Monday, February 12, 2024

Agnus Dei | Lamb of God

John the apostle said, "Look, the Lamb of God, who takes away the sin of the world!" - John 1: 29


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John 1: 29-34

29 The next day John saw Jesus coming toward him and said, “Look, the Lamb of God, who takes away the sin of the world! 30 This is the one I meant when I said, ‘A man who comes after me has surpassed me because he was before me.’ 31 I myself did not know him, but the reason I came baptizing with water was that he might be revealed to Israel.” 32 Then John gave this testimony: “I saw the Spirit come down from heaven as a dove and remain on him. 33 And I myself did not know him, but the one who sent me to baptize with water told me, ‘The man on whom you see the Spirit come down and remain is the one who will baptize with the Holy Spirit.’ 34 I have seen and I testify that this is God’s Chosen One.

This passage chronicles the occurrence of John the Apostle who testifies the identity of Jesus. He testifies that Jesus is the Lamb of God who takes away the sin of the world. His testimony does not surface from his superficial understanding, yet, it stems from his personal encounter revealed by God through the supernatural signs (John 1: 32-34). 

His testimony signifies that Jesus Himself, the Lamb of God, is the perfect sacrifice who reconciles the broken fellowship between humans and God caused by sins. It is interesting to note that Jesus’ mission and work apply to the world across cultural, racial, and geographical boundaries and socioeconomic political status. He comes to the world for everyone.

By presenting his testimony about Jesus’ identity, John the Apostle points out a very fundamental issue that everyone can relate to and is grappling with. No one is immune from sin. All have sinned and fall short of the glory of God (Romans 3:23). There is a dire need to get rid of the sins. Humans with all their effort, good life, philosophy, or religion try to solve this, yet, these fail because all our righteousness are as filthy rags (Isaiah 64:6).

Apart from redemption, Jesus is the only person who can satisfy humans’ deepest needs and desires. Pascal, a French mathematician, physicist, inventor, philosopher, and writer said: “There is a God-shaped vacuum in the heart of each man which cannot be satisfied by any created thing but only by God the Creator, made know through Jesus Christ.” This emphasizes that everyone needs Jesus in their lives.

As performed by John the Apostle, a very crucial question should be raised here. Have we exercised our roles as a messenger to testify to the world who is Jesus and what Jesus has done to people? Jesus comes to the world not only to take away our sins and purify us but also to give us purpose-driven life, eternal life, “abundant life”, and hope-filled life (John 10: 10).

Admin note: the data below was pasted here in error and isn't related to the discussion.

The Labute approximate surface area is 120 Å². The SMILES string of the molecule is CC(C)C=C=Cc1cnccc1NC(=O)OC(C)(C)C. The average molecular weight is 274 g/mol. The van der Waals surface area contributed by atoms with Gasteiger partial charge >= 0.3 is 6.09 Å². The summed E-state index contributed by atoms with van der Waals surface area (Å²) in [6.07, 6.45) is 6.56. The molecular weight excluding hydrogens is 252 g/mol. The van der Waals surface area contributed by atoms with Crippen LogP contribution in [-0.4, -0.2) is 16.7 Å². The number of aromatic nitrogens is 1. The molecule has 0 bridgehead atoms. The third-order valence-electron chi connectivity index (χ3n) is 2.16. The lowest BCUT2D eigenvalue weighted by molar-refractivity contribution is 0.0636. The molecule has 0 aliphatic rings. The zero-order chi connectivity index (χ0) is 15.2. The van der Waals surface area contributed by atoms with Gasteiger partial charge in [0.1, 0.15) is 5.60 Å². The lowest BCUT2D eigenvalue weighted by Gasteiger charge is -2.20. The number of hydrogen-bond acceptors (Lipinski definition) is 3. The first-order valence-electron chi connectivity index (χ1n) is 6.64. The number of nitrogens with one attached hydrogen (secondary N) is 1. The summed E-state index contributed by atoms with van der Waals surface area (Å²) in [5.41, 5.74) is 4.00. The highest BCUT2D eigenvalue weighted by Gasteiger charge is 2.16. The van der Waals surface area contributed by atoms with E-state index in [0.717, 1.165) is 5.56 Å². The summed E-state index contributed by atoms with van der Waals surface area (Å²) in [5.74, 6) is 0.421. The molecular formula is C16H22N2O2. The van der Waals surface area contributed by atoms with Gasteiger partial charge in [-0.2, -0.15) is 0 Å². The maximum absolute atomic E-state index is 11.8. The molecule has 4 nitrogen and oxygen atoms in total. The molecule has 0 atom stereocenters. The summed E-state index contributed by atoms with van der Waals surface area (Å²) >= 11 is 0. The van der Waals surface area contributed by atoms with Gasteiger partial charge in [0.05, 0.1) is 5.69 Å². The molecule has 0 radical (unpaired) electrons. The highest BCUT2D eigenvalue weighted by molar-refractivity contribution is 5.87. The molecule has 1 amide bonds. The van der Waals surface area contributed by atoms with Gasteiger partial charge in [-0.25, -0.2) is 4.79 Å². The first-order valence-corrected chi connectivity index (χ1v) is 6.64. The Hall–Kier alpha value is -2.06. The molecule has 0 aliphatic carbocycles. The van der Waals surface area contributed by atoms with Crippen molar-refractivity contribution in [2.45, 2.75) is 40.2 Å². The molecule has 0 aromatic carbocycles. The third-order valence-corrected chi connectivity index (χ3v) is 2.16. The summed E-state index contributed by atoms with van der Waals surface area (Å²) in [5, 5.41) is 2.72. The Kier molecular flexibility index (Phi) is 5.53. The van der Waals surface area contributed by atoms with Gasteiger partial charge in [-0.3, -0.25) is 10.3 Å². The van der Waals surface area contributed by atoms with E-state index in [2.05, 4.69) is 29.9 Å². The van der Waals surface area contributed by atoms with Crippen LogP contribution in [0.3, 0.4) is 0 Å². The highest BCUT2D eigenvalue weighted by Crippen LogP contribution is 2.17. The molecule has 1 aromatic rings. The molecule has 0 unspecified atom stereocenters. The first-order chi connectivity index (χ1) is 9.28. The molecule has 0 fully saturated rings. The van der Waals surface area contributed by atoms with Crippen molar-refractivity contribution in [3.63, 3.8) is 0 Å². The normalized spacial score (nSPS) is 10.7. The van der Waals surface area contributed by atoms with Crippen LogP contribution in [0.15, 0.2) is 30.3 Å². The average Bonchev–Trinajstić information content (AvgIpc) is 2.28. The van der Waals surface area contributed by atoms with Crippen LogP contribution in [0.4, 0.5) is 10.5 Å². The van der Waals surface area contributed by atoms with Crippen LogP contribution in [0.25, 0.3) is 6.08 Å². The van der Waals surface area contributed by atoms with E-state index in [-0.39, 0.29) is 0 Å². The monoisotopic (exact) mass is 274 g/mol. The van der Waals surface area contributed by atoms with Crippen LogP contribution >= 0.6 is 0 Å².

There are two ways to witness that Jesus is the Lamb of God. These are like two-sided coins (presence and proclamation): we witness through our Spirit-led life who yield the fruits of spirit (Galatians 5:22-25) and through fulfilling the great commission (Matthew 28:18-20). These are supposed to go hand in hand and we can not choose to only commit one side of the coin.

To experience Spirit-led life personally, there is no other way, except through Jesus. Jesus is the only way to come to God father (John 14:6). This implies that one should believe wholeheartedly and declare with his mouth (Rome 10: 9-10). One should invite and receive Christ personally and have a personal relationship and journey with Him. It is not the dogma and belief that passed down from generation to generation, yet, it is a personal encounter and day-to-day spiritual learning trajectory with Him.

Leading a Spirit-led life day to-day is our testimony of what we believe about God. We can share our testimony in many ways, by the words that we speak, by the example we set, by the manner in which we live our life, by the way how we face obstacles in life, by how we manage our finance, by how we treat our spouses, by how we perform our work,  by how we write our reflection,  and many more. Akin to John the Apostle, have we done things coming from our personal encounter and understanding of God? Unfortunately, many unbelievers, do not come to Jesus and give their lives because they get stumbled with how Christians lead their lives. What Christians believe about God and His teachings is not fully manifested or translated in their day-to-day lives and this condition prevents unbelievers to come to Jesus.

Sadly, to admit, some believers think that fulfilling great commission is the task/duty of the priests and evangelists and some churches do not make it a priority. Even more, these churches do not equip their congregations on how to do it. We might choose to compromise and think that it is a private matter and I am not in the capacity of doing this. We would like to “keep the harmony with unbelievers” by not boldly sharing our faith. Sharing gospel should not be always done in very formal ways but through building rapport and friendship. We start striking friendship with people and identify what would be the physical, emotional, and spiritual needs of this person. After having this preliminary diagnosis with us, this information serves as a gateway for sharing the gospel that we can proceed.

Again, the critical question we should ponder is: what concerted, collaborative, and collective efforts have we done to address the calling for great commission fulfilment?

Bear in our mind, let us do our best to proclaim who is Jesus and what He has done to the world and to present ourselves in our immediate circumstance through our Spirit-led life. Let the Holy Spirit in His mighty power does the rest, according to His time, plans, and wills.

Reflection on John 1: 29-50 by Deisyi

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